The opinion of the court was delivered by: Judge Kosik
Khalf Bailey, an inmate currently confined at the United States Penitentiary at Lewisburg (USP-Lewisburg), Pennsylvania, filed this petition for writ of habeas corpus pursuant to 28 U.S.C. § 2241. Named as Respondent is Troy Williamson, warden at USP-Lewisburg. In the petition Bailey claims that his due process rights were violated during a prison disciplinary hearing which resulted in the loss of 27 days of good conduct time in contravention of the principles articulated in Wolff v. McDonnell, 418 U.S. 539 (1974). The petition is ripe for consideration and, for the reasons that follow, will be denied.
On March 25, 2006, Petitioner was visiting with his girlfriend in the visiting room at USP-Lewisburg. At the conclusion of the visit, staff observed via video monitoring Petitioner kiss his girlfriend and squeeze her buttocks. Staff thereafter noticed the female visitor grab Petitioner's penis. Later that day, Petitioner was issued an incident report charging him with a violation of Code 299 M/L Code 205 -Conduct that Disrupts the Running of an Institution, most like Engaging in a Sexual Act. (Doc. 6, Ex. 1, Cunningham Declar. at Attach. 1, Incident Report.)
On March 26, 2006, Petitioner went before the Unit Disciplinary Committee ("UDC"). He admitted that the incident, as described in the report, did take place. The UDC referred the charges to the Disciplinary Hearing Officer ("DHO"). A disciplinary hearing was thereafter conducted on March 31, 2006. Petitioner was found to have committed the prohibited act. (Id., Attach. 2, DHO Report.) Specifically, the DHO found the incident was most accurately "Conduct which Disrupts, Most Like Engaging in a Sexual Act." Petitioner was found guilty of this charge and sanctioned to the loss of 27 days of good conduct time, 30 days of disciplinary segregation (this was suspended pending 180 days of clear conduct), and loss of visiting privileges for 6 months.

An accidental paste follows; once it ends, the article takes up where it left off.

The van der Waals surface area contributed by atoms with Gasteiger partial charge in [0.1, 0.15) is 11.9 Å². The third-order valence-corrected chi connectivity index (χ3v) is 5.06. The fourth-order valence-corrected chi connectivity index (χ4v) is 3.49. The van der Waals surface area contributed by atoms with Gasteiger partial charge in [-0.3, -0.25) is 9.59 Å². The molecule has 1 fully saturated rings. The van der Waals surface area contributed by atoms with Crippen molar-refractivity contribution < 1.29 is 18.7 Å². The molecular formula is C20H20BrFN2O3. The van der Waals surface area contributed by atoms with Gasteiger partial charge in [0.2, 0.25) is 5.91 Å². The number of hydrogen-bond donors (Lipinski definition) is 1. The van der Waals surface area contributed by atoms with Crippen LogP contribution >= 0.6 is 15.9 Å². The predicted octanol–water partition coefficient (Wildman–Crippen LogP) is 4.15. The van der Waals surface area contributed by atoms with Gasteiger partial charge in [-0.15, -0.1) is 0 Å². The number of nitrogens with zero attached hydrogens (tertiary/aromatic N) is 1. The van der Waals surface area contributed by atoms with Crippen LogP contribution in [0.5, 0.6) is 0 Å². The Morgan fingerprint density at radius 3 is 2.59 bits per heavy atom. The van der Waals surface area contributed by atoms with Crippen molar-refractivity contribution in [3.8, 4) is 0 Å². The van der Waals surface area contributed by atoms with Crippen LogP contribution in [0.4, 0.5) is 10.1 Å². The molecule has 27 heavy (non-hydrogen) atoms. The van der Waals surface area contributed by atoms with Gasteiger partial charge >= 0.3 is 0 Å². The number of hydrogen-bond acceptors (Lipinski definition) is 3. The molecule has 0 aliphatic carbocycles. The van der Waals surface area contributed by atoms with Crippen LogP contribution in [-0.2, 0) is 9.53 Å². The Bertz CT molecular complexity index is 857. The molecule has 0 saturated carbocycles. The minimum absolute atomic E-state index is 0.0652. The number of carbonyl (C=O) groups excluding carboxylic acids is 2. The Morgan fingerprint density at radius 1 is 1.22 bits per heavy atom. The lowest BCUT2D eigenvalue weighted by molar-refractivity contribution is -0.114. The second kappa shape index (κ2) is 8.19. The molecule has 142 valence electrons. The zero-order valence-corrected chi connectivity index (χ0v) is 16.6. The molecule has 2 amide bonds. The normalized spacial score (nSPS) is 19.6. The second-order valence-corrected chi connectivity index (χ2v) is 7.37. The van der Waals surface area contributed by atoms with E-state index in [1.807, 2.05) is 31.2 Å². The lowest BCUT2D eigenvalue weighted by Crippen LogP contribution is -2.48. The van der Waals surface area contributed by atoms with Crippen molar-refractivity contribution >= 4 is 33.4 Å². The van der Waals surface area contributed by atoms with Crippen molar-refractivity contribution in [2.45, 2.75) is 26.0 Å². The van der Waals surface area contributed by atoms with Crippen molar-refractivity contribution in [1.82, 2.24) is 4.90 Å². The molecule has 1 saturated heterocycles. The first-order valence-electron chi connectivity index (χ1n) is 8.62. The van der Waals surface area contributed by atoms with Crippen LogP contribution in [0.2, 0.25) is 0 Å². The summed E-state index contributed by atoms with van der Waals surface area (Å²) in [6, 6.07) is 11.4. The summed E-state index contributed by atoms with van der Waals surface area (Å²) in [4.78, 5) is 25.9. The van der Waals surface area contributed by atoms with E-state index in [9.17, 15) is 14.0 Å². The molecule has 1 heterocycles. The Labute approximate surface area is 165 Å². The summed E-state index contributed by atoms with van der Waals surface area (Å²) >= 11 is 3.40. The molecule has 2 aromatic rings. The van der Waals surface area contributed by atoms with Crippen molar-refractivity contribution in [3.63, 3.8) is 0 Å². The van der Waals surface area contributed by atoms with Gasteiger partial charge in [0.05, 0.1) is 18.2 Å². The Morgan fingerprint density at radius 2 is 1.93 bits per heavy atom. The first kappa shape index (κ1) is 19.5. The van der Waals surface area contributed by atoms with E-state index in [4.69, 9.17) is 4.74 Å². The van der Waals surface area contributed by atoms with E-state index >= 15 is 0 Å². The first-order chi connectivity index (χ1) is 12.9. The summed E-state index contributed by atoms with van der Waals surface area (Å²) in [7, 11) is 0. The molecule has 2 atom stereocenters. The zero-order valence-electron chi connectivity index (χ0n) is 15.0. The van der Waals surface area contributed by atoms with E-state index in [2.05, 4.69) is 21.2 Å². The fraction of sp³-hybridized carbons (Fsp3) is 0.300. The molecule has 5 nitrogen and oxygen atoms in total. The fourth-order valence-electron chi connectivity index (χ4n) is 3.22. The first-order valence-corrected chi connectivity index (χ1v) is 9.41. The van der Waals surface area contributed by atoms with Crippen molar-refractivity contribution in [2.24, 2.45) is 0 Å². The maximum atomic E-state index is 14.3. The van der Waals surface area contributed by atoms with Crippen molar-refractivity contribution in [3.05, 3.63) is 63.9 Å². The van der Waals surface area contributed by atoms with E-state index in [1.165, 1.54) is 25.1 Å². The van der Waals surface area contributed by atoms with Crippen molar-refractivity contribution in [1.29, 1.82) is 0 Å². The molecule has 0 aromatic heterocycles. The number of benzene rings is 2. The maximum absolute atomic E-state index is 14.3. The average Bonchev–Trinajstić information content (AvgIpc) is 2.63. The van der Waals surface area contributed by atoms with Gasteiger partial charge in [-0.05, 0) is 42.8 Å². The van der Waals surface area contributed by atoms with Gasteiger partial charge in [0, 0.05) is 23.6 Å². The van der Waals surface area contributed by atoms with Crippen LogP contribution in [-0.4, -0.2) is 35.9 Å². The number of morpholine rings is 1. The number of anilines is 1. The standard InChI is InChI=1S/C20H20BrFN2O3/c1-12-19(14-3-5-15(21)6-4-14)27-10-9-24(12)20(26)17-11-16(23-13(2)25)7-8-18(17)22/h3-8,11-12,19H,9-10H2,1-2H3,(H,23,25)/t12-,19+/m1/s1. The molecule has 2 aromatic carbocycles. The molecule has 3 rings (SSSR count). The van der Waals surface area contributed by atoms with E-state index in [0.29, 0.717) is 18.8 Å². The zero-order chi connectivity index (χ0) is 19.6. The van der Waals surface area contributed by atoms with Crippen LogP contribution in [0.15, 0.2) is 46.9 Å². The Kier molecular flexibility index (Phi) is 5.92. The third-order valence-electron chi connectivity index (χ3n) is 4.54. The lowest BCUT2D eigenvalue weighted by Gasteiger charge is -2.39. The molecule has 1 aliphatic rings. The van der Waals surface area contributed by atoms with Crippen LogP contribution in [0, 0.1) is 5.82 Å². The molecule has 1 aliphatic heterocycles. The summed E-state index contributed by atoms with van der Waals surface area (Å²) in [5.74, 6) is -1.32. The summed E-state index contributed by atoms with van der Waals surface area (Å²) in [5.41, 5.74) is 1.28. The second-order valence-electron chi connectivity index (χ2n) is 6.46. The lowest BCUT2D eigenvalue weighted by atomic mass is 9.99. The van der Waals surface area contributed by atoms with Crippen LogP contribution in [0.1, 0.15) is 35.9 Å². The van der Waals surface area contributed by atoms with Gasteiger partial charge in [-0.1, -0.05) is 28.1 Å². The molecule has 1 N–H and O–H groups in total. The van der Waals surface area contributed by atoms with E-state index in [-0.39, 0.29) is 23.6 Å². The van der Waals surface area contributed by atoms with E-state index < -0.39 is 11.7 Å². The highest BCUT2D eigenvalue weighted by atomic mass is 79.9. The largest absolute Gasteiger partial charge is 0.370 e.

Petitioner argues that he was improperly charged with Engaging in a Sexual Act because the behavior that took place was not a "sexual act" as a sexual act requires penetration to occur between the individuals involved. (Doc. 1, Pet. at 4.) He argues that what he did more properly falls within the category of "sexual contact", a violation of BOP Code 407 - - Conduct with a Visitor in Violation of BOP regulations or a violation of Code 409 - - Unauthorized Physical Contact. Petitioner states that he would accept "100% of the responsibility" for these violations.
Petitioner further argues that he was denied his Wolff procedural safeguards because he is entitled to have written notice of the charges in a "language he can understand and be able to prepare a defense too (sic), and present evidence on his behalf." (Doc. 1, Pet. at 5.) The gist of his argument is that the incident report did not accurately reflect the charge of which he was ultimately found guilty - - Code 299 Conduct That Disrupts the Running of the Institution." He claims that the violation he was found guilty of should have resulted in a lesser sanction, ie., fewer lost days of good conduct time. As relief, Petitioner seeks the restoration of the 27 days of good conduct time, and the removal of the incident report from his record.
Liberty interests protected by the Fifth Amendment may arise either from the Due Process Clause itself or from statutory law. Torres v. Fauver, 292 F.3d 141 (3d Cir. 2002). It is well-settled that "prison disciplinary proceedings are not part of a criminal prosecution and the full panoply of rights due a defendant in such proceedings does not apply." Wolff v. McDonnell, 418 U.S. 539, 556 (1974).